Whether it’s the music hubs who produce these resources, schools, or a joint venture, we’ve got to have a set of materials, almost exemplification type materials, as you would do in other subjects to support teaching learning and assessment.

So it could be helpful for music educators to review the Primary Teaching Standards? As that’s what every teacher is working to? And then shape our services in a way that’s easily understood by a head teacher and a classroom teacher perhaps?

Yeah, it’s both speaking the same language. Understanding what the priorities are. The Chartered College of Teaching has got some incredible resources on their website, some just one-page summaries of different approaches that are in current thinking and that will help us to understand what good teaching looks like.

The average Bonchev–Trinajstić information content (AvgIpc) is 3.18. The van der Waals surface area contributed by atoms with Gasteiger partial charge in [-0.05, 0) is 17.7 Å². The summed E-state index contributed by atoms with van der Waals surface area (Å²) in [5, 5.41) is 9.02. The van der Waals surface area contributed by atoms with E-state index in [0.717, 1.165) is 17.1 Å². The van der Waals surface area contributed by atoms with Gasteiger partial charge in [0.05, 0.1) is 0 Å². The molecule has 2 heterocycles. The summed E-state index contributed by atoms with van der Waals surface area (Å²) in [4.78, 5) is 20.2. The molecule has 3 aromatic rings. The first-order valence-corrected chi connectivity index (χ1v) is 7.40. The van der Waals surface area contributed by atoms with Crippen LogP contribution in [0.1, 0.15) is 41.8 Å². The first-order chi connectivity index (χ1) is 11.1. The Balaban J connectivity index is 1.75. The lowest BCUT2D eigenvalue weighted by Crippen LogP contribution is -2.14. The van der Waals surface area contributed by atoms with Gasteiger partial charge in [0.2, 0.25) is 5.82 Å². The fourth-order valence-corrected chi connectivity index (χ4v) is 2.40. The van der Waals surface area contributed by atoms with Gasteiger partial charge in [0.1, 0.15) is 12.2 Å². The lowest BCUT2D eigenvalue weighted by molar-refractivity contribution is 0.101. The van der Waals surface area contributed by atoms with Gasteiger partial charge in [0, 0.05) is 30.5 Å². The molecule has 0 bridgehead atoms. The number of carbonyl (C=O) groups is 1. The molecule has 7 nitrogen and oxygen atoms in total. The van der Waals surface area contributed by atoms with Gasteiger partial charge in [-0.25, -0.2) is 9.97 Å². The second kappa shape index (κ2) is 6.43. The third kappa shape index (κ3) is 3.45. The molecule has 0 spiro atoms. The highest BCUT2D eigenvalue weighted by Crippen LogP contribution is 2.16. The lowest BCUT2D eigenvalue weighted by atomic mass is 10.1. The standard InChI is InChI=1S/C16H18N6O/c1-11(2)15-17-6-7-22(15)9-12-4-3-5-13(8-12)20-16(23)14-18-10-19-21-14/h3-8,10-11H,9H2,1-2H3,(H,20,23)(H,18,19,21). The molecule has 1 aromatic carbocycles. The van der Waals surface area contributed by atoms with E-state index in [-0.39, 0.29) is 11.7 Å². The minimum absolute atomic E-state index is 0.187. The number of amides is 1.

We have been using monologues, we need to be moving into dialogues, and using a multi-faceted approach.

We also need to be getting some of this research and resources into the places that primary schools look. Online leadership sites that offer school advice and templates such as The School Bus and The Key for School Leaders need to have music information that’s relevant and accessible for leaders. Hubs need to be offering access to Music Mark for school leaders. We need to be looking at things like the Education Endowment Foundation and their Toolkit I mentioned earlier,  and The Chartered College of Teaching: and drawing some of our understanding from there.